The GDP, or Gross Domestic Product, is how the United States measures the economy and thus, our status as a nation. The idea was adopted in 1991. (Before that status and progress were measured by various other factors like unemployment, the price of a dollar globally, inflation, etc.) In definition Gross Domestic Product looks like this:

The total market value of all final goods and services produced in a country in a given year, equal to total consumer, investment, and government spending, plus the value of exports, minus the value of imports.

Basically, the GDP covers all money changing hands in our nation. In a perfect world, you would record you garage sale earnings on your taxes (because we all do that) and eBay earnings (every one of us declares those as well) and any of the under-the-table work (that none of us ever participate in) because money is changing hands. The more times a dollar changes hands, the higher the GDP. So if my dollar goes through 3 people when I buy a pair of shoes (a cut to the big box store, then a cut to the distributor, and finally to the company) it is much better than if it goes directly to the company itself. Specialization, middle men, big box stores, and a loss of all traceability from source is what results. This is an admittedly, massively oversimplified explanation.

In the United States, growth in GDP is all that matters. More money needs to keep changing hands. This concept disturbs both Jules and I enormously. If the entire status of our nation and our progress is hinged on how much more people are spending, then why would anyone conserve anything? (Economists will even admit the fastest way to grow GDP is during crisis - HOW CREEPY IS THAT!)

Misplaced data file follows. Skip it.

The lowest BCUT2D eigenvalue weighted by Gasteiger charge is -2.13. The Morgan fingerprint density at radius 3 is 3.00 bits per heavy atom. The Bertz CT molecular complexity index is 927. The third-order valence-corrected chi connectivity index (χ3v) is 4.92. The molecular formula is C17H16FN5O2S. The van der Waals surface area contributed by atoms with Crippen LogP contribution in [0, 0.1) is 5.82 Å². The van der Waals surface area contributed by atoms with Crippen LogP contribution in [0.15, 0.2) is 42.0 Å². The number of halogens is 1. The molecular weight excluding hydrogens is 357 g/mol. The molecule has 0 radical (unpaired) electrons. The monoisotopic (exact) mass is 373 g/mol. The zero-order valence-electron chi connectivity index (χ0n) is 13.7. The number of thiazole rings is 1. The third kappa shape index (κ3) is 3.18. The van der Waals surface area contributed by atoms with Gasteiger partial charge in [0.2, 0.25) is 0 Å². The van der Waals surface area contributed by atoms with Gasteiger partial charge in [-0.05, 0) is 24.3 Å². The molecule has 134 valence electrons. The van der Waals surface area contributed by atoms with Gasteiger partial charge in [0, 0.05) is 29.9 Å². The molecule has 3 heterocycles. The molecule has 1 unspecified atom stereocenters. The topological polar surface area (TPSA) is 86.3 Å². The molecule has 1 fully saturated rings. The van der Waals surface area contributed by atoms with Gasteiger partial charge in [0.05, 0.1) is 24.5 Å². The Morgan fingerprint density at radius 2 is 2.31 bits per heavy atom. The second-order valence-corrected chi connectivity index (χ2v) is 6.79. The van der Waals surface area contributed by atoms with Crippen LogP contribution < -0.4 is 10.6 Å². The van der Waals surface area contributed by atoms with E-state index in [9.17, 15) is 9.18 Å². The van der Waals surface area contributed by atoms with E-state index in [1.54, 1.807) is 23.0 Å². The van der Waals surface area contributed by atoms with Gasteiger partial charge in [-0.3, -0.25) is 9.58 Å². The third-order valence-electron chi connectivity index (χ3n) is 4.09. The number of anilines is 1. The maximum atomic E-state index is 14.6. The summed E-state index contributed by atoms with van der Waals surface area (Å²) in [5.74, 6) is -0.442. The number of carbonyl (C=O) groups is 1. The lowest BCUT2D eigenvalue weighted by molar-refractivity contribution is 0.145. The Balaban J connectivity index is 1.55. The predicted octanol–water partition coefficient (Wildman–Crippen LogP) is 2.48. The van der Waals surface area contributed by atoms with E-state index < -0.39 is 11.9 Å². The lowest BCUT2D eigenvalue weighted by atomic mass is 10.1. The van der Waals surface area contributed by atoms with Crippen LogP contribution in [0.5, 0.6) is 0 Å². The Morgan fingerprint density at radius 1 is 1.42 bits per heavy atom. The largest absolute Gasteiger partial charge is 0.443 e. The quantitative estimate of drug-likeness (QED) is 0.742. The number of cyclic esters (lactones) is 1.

We finally asked ourselves, "Why not just find the source?" Amazingly, it wasn't that hard.
The best part has been watching our sense of urgency, our stress level, and our concept of need changing. You cannot urgently go pick something up from a garage sale. You cannot rush by the farm on the way home from work and then speed home with an insta-dinner. Rhubarb just isn't going to be around in August and Strawberries aren't going to appear in January. Often, going to the source is not one stop shopping. There is patience and waiting involved, and in that time you realize there isn't much you really need like you thought. Community life and living are deliberate acts of slowing down, paring down, and evaluating.

To some not knowing where you "stuff" comes from isn't an issue, but to others they may have never considered it before. A year ago, we sure hadn't thought about our stuff or what it did to our lives. Amazingly, it was everything we were trying to fill the house with that was creating the void in the first place.